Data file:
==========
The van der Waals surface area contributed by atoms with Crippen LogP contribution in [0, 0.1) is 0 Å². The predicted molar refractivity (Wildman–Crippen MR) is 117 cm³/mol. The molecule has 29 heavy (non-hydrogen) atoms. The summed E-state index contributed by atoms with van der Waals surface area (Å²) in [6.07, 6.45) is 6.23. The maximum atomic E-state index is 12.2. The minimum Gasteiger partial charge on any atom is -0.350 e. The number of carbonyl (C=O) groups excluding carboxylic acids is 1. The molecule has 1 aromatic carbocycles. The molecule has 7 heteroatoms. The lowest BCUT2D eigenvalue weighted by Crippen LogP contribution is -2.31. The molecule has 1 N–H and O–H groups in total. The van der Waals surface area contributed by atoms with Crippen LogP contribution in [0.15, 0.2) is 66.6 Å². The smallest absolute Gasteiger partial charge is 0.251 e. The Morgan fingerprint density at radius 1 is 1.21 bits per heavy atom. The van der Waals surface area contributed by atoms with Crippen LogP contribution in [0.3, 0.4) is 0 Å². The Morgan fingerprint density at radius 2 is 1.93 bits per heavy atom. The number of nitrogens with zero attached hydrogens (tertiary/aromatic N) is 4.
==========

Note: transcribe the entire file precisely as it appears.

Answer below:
The van der Waals surface area contributed by atoms with Crippen LogP contribution in [0, 0.1) is 0 Å². The predicted molar refractivity (Wildman–Crippen MR) is 117 cm³/mol. The molecule has 29 heavy (non-hydrogen) atoms. The summed E-state index contributed by atoms with van der Waals surface area (Å²) in [6.07, 6.45) is 6.23. The maximum atomic E-state index is 12.2. The minimum Gasteiger partial charge on any atom is -0.350 e. The number of carbonyl (C=O) groups excluding carboxylic acids is 1. The molecule has 1 aromatic carbocycles. The molecule has 7 heteroatoms. The lowest BCUT2D eigenvalue weighted by Crippen LogP contribution is -2.31. The molecule has 1 N–H and O–H groups in total. The van der Waals surface area contributed by atoms with Crippen LogP contribution in [0.15, 0.2) is 66.6 Å². The smallest absolute Gasteiger partial charge is 0.251 e. The Morgan fingerprint density at radius 1 is 1.21 bits per heavy atom. The van der Waals surface area contributed by atoms with Crippen LogP contribution in [0.3, 0.4) is 0 Å². The Morgan fingerprint density at radius 2 is 1.93 bits per heavy atom. The number of nitrogens with zero attached hydrogens (tertiary/aromatic N) is 4.